Morale among Russian troops in Ukraine’s Donbas region is “exceedingly low” at the moment.

“Multiple reports indicate that the morale and psychological state of Russian forces in the Luhansk and Donetsk Oblasts are exceedingly low,” according to ISW.

The mental state among Russian soldiers in Donetsk and Luhansk resulted from troop desertion, inadequate battle preparation, and casualties, all of which occurred late last month when Russian President Vladimir Putin declared the regions annexed.

Historically, Russia has not had a good relationship with the Donetsk and Luhansk regions. The regions have been considered part of Ukraine, and Putin has long desired to gain control over them. So when he declared the regions annexed last month, many of the Russian soldiers in those areas were surprised and did not agree with the decision. As a result, morale declined even further, and many troops deserted.

The annexation of the Donetsk and Luhansk regions is just the latest in a long history of Russian involvement in these areas. Since the early 1990s, Russia has been backing separatist movements in both regions. In 1994, Russian troops were deployed to the Donetsk region to support a separatist uprising. And just before the annexation, Russia sent troops and artillery into eastern Ukraine to support the separatists there.

The battle preparations that were made prior to Russia’s annexation of the regions were inadequate, resulting in many Russian soldiers being killed or injured. The Russian military had not expected such fierce resistance from the Ukrainian army, and as a result, they were not properly prepared for battle. In addition, many of the troops were not properly trained, which also contributed to the high number of casualties.

Vladimir Putin
President of the Russian Federation Vladimir Putin during the address “On the conduct of a special military operation” on February 24, 2022 (Source: Presidential Executive Office of Russia/Wikimedia)

Since annexing the regions, Putin has come under fire from both domestic and international sources. Domestic sources have criticized him for his decision to annex those regions without widespread approval from the troops. International authorities have condemned him for his actions in Ukraine; some have even implemented sanctions against Russia. As a result of all this criticism, Putin’s approval rating has plummeted in recent weeks.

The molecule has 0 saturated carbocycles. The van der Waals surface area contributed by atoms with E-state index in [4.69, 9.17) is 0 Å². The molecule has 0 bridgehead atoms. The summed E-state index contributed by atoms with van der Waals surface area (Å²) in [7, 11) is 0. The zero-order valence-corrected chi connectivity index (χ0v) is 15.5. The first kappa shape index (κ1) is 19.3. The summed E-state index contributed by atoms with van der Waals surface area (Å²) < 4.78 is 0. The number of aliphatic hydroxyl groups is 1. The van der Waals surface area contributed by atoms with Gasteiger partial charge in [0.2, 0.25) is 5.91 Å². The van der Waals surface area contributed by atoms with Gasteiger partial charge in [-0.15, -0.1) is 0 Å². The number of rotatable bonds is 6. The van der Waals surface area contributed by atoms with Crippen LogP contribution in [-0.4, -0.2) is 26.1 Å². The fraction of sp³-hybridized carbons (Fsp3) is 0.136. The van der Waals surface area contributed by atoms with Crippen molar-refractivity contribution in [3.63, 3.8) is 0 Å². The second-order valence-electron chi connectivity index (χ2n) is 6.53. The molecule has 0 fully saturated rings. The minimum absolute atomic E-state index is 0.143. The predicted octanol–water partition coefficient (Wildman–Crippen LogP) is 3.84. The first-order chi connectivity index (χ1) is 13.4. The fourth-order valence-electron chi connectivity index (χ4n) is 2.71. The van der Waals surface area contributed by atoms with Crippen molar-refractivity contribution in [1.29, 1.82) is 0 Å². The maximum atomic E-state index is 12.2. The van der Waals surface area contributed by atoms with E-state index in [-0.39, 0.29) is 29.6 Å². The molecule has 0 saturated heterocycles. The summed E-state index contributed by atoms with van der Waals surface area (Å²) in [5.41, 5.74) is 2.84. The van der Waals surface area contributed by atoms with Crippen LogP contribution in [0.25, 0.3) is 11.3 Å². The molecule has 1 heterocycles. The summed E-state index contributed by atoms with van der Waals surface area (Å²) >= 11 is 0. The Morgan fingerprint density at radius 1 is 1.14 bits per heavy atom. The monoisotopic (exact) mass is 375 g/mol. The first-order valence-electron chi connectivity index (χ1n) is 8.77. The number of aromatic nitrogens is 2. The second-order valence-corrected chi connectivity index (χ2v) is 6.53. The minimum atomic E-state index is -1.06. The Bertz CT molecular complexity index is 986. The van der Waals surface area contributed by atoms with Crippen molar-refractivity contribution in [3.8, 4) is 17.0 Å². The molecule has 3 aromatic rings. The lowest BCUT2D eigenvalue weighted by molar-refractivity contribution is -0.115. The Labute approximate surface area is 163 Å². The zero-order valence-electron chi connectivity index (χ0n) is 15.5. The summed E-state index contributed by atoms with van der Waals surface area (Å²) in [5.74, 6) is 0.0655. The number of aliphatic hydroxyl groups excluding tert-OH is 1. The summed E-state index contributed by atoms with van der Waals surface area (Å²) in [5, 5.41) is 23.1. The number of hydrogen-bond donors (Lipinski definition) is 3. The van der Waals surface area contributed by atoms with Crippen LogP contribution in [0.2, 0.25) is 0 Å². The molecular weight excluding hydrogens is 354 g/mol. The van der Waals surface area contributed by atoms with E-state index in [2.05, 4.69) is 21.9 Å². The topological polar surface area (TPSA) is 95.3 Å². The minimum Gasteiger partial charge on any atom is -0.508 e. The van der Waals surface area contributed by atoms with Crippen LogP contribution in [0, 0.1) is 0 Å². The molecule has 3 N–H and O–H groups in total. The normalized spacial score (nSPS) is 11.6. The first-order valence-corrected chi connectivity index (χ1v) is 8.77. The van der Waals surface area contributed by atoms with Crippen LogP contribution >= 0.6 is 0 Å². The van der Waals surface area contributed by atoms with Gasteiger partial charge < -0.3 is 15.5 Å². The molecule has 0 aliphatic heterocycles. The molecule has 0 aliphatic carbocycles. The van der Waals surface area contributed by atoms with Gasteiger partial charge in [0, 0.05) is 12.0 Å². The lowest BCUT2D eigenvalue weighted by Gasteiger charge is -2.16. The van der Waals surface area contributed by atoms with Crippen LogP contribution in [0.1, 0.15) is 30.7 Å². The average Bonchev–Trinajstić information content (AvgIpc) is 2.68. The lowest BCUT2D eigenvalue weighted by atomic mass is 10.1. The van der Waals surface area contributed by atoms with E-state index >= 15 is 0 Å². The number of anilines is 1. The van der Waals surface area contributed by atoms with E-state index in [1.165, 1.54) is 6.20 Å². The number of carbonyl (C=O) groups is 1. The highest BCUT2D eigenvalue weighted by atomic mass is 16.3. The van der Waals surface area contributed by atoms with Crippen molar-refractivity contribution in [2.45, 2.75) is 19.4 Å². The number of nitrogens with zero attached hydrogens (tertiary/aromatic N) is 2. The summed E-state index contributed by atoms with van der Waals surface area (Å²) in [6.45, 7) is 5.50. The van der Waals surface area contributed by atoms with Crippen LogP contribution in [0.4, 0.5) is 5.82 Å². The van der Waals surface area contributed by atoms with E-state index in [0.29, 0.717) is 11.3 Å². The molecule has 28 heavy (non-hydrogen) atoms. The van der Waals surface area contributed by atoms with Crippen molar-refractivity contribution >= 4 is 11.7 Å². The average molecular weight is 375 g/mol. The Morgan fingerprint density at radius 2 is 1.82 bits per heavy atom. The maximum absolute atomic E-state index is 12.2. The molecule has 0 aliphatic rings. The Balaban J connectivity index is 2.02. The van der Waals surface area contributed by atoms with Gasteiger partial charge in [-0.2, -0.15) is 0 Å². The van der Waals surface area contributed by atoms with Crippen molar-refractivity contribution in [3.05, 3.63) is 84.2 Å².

According to ASTRA, Russian authorities have imprisoned more than 300 mobilized men in a basement in Zaitseve, Luhansk Oblast, for refusing to return to the battle lines. According to reports, several detention centers for Russian citizens have been identified in the Luhansk and Donetsk oblasts.

Igor Artamonov, governor of Russia’s Lipetsk region, said that relatives of mobilized personnel specifically complained about the poor conditions near Svatove, Luhansk.

Artamonov allegedly said that troops had suffered “severe losses” and been inadequately trained and equipped before being sent to the battle lines.
Russia is also attempting to draft new soldiers in Kadiivka by going door-to-door and forcing people in Luhansk to join the military, according to ISW.

Critics have also lambasted President Vladimir Putin’s decision to mobilize 300,000 Russian reservists as part of a partial mobilization in October as excessively provocative. Among the issues raised are assertions that reservists are physically unfit, too old to fight, and provided with inadequate instruction and equipment.

A recently circulating video clip on social media shows Russian draftee Alexander Leshkov confronting an officer over a failure to “supply and train mobilized soldiers” adequately. Leshkov was criminally charged in the act of defiance and may face up to 15 years in prison.

The British Ministry of Defense has warned that Russian military personnel could be shot on sight if they try to desert their posts, citing this as a reason for the low morale of Russian troops in the coming months.

With untrained soldiers continually getting sent to the frontlines, it is unclear how Moscow plans to pacify the family members of these recruits as the war goes on, with no clear exit strategy for the Russians. Only time will tell if this disdain will be enough to finally oust Putin or if will this be another national concern they’d be able to nip in the bud.